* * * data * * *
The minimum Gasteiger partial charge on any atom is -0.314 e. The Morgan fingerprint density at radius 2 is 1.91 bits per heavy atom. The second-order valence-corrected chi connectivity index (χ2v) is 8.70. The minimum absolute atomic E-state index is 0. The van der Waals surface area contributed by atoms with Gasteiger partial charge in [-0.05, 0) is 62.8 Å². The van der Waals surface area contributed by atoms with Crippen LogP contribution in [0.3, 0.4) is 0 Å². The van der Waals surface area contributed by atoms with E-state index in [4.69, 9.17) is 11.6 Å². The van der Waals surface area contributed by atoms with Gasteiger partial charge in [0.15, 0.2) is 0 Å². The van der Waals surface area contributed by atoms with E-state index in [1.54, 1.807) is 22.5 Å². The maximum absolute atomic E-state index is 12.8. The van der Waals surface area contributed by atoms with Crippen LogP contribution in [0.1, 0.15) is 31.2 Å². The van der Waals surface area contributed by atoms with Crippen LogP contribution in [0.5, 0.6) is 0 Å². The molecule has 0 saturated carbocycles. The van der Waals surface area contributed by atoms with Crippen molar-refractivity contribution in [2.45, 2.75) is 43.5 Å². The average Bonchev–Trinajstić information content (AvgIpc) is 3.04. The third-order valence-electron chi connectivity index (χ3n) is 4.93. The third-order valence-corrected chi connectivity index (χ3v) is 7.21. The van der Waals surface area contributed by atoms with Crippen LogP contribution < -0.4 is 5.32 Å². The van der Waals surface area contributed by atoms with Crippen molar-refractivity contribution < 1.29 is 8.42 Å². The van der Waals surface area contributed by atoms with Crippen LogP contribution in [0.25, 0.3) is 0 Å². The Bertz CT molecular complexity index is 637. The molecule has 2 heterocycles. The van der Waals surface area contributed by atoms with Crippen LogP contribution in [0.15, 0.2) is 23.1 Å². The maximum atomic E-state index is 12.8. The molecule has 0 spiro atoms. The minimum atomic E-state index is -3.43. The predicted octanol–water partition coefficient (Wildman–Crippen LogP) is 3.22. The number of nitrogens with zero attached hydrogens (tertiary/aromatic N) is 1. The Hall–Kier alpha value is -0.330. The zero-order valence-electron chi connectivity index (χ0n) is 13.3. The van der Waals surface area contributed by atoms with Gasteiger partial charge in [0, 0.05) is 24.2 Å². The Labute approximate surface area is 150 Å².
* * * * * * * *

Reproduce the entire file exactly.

The minimum Gasteiger partial charge on any atom is -0.314 e. The Morgan fingerprint density at radius 2 is 1.91 bits per heavy atom. The second-order valence-corrected chi connectivity index (χ2v) is 8.70. The minimum absolute atomic E-state index is 0. The van der Waals surface area contributed by atoms with Gasteiger partial charge in [-0.05, 0) is 62.8 Å². The van der Waals surface area contributed by atoms with Crippen LogP contribution in [0.3, 0.4) is 0 Å². The van der Waals surface area contributed by atoms with E-state index in [4.69, 9.17) is 11.6 Å². The van der Waals surface area contributed by atoms with Gasteiger partial charge in [0.15, 0.2) is 0 Å². The van der Waals surface area contributed by atoms with E-state index in [1.54, 1.807) is 22.5 Å². The maximum absolute atomic E-state index is 12.8. The van der Waals surface area contributed by atoms with Crippen LogP contribution in [0.1, 0.15) is 31.2 Å². The van der Waals surface area contributed by atoms with Crippen LogP contribution in [0.5, 0.6) is 0 Å². The molecule has 0 saturated carbocycles. The van der Waals surface area contributed by atoms with Crippen molar-refractivity contribution in [2.45, 2.75) is 43.5 Å². The average Bonchev–Trinajstić information content (AvgIpc) is 3.04. The third-order valence-electron chi connectivity index (χ3n) is 4.93. The third-order valence-corrected chi connectivity index (χ3v) is 7.21. The van der Waals surface area contributed by atoms with Crippen LogP contribution < -0.4 is 5.32 Å². The van der Waals surface area contributed by atoms with Crippen molar-refractivity contribution < 1.29 is 8.42 Å². The van der Waals surface area contributed by atoms with Crippen LogP contribution in [0.25, 0.3) is 0 Å². The Bertz CT molecular complexity index is 637. The molecule has 2 heterocycles. The van der Waals surface area contributed by atoms with Crippen LogP contribution in [0.15, 0.2) is 23.1 Å². The maximum atomic E-state index is 12.8. The molecule has 0 spiro atoms. The minimum atomic E-state index is -3.43. The predicted octanol–water partition coefficient (Wildman–Crippen LogP) is 3.22. The number of nitrogens with zero attached hydrogens (tertiary/aromatic N) is 1. The Hall–Kier alpha value is -0.330. The zero-order valence-electron chi connectivity index (χ0n) is 13.3. The van der Waals surface area contributed by atoms with Gasteiger partial charge in [0, 0.05) is 24.2 Å². The Labute approximate surface area is 150 Å².